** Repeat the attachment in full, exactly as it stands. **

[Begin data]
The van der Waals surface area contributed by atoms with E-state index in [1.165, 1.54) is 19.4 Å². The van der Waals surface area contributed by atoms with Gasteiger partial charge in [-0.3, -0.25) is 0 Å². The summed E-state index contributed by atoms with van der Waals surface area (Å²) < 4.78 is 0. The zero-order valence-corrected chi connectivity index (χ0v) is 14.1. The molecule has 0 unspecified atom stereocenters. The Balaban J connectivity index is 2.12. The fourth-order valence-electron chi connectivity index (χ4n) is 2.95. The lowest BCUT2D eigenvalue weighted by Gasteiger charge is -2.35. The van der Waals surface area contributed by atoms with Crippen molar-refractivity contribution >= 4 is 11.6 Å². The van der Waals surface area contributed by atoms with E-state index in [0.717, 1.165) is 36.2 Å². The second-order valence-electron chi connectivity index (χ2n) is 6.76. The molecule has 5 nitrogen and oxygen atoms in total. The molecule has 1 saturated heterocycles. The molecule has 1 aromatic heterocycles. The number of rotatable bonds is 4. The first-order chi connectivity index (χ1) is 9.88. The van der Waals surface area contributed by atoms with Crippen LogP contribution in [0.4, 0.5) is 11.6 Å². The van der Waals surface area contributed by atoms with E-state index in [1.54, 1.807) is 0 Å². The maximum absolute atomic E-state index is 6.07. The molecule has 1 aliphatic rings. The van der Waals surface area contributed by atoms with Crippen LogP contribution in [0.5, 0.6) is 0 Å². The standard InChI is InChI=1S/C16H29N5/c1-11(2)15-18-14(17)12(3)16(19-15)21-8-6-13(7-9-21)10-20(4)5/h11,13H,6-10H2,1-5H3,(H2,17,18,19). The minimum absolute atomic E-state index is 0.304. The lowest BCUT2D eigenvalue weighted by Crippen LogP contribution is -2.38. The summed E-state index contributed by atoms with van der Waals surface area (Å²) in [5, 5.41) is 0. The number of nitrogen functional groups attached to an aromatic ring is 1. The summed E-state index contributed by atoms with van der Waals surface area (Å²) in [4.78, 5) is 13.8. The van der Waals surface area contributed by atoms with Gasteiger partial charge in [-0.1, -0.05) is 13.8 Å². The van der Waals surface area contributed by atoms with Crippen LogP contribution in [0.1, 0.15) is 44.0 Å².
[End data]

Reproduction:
The van der Waals surface area contributed by atoms with E-state index in [1.165, 1.54) is 19.4 Å². The van der Waals surface area contributed by atoms with Gasteiger partial charge in [-0.3, -0.25) is 0 Å². The summed E-state index contributed by atoms with van der Waals surface area (Å²) < 4.78 is 0. The zero-order valence-corrected chi connectivity index (χ0v) is 14.1. The molecule has 0 unspecified atom stereocenters. The Balaban J connectivity index is 2.12. The fourth-order valence-electron chi connectivity index (χ4n) is 2.95. The lowest BCUT2D eigenvalue weighted by Gasteiger charge is -2.35. The van der Waals surface area contributed by atoms with Crippen molar-refractivity contribution >= 4 is 11.6 Å². The van der Waals surface area contributed by atoms with E-state index in [0.717, 1.165) is 36.2 Å². The second-order valence-electron chi connectivity index (χ2n) is 6.76. The molecule has 5 nitrogen and oxygen atoms in total. The molecule has 1 saturated heterocycles. The molecule has 1 aromatic heterocycles. The number of rotatable bonds is 4. The first-order chi connectivity index (χ1) is 9.88. The van der Waals surface area contributed by atoms with Crippen LogP contribution in [0.4, 0.5) is 11.6 Å². The van der Waals surface area contributed by atoms with E-state index in [1.54, 1.807) is 0 Å². The maximum absolute atomic E-state index is 6.07. The molecule has 1 aliphatic rings. The van der Waals surface area contributed by atoms with Crippen LogP contribution in [0.5, 0.6) is 0 Å². The standard InChI is InChI=1S/C16H29N5/c1-11(2)15-18-14(17)12(3)16(19-15)21-8-6-13(7-9-21)10-20(4)5/h11,13H,6-10H2,1-5H3,(H2,17,18,19). The minimum absolute atomic E-state index is 0.304. The lowest BCUT2D eigenvalue weighted by Crippen LogP contribution is -2.38. The summed E-state index contributed by atoms with van der Waals surface area (Å²) in [5, 5.41) is 0. The number of nitrogen functional groups attached to an aromatic ring is 1. The summed E-state index contributed by atoms with van der Waals surface area (Å²) in [4.78, 5) is 13.8. The van der Waals surface area contributed by atoms with Gasteiger partial charge in [-0.1, -0.05) is 13.8 Å². The van der Waals surface area contributed by atoms with Crippen LogP contribution in [0.1, 0.15) is 44.0 Å².